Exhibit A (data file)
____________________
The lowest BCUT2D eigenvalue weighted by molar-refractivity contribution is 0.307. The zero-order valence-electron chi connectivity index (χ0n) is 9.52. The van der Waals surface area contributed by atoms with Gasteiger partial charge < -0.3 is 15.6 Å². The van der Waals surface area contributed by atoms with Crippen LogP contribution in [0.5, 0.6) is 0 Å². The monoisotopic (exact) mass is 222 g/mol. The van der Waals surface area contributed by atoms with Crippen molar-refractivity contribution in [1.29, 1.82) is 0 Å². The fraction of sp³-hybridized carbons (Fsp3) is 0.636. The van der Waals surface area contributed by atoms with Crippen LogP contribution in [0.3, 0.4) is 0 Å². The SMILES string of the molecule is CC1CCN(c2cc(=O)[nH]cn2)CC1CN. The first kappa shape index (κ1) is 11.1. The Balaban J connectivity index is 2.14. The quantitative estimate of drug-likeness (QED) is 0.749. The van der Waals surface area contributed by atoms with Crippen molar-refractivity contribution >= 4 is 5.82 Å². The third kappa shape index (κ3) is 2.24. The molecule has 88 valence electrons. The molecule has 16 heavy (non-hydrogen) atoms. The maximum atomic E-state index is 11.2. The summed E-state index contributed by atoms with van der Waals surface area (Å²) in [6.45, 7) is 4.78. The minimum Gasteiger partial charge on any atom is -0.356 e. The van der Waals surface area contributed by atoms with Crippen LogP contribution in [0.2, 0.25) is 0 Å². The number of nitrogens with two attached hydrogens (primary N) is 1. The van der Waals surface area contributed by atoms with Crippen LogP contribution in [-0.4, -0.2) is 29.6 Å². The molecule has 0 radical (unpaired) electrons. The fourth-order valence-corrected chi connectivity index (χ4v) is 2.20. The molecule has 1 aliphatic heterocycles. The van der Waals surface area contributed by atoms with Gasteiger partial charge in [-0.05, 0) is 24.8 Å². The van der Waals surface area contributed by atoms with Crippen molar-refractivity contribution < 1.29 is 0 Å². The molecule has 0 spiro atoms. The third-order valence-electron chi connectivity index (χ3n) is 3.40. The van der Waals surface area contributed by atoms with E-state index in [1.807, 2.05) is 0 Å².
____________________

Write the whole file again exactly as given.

The lowest BCUT2D eigenvalue weighted by molar-refractivity contribution is 0.307. The zero-order valence-electron chi connectivity index (χ0n) is 9.52. The van der Waals surface area contributed by atoms with Gasteiger partial charge < -0.3 is 15.6 Å². The van der Waals surface area contributed by atoms with Crippen LogP contribution in [0.5, 0.6) is 0 Å². The monoisotopic (exact) mass is 222 g/mol. The van der Waals surface area contributed by atoms with Crippen molar-refractivity contribution in [1.29, 1.82) is 0 Å². The fraction of sp³-hybridized carbons (Fsp3) is 0.636. The van der Waals surface area contributed by atoms with Crippen LogP contribution in [0.3, 0.4) is 0 Å². The SMILES string of the molecule is CC1CCN(c2cc(=O)[nH]cn2)CC1CN. The first kappa shape index (κ1) is 11.1. The Balaban J connectivity index is 2.14. The quantitative estimate of drug-likeness (QED) is 0.749. The van der Waals surface area contributed by atoms with Crippen molar-refractivity contribution >= 4 is 5.82 Å². The third kappa shape index (κ3) is 2.24. The molecule has 88 valence electrons. The molecule has 16 heavy (non-hydrogen) atoms. The maximum atomic E-state index is 11.2. The summed E-state index contributed by atoms with van der Waals surface area (Å²) in [6.45, 7) is 4.78. The minimum Gasteiger partial charge on any atom is -0.356 e. The van der Waals surface area contributed by atoms with Crippen LogP contribution in [0.2, 0.25) is 0 Å². The number of nitrogens with two attached hydrogens (primary N) is 1. The van der Waals surface area contributed by atoms with Crippen LogP contribution in [-0.4, -0.2) is 29.6 Å². The molecule has 0 radical (unpaired) electrons. The fourth-order valence-corrected chi connectivity index (χ4v) is 2.20. The molecule has 1 aliphatic heterocycles. The van der Waals surface area contributed by atoms with Gasteiger partial charge in [-0.05, 0) is 24.8 Å². The van der Waals surface area contributed by atoms with Crippen molar-refractivity contribution < 1.29 is 0 Å². The molecule has 0 spiro atoms. The third-order valence-electron chi connectivity index (χ3n) is 3.40. The van der Waals surface area contributed by atoms with E-state index in [1.807, 2.05) is 0 Å².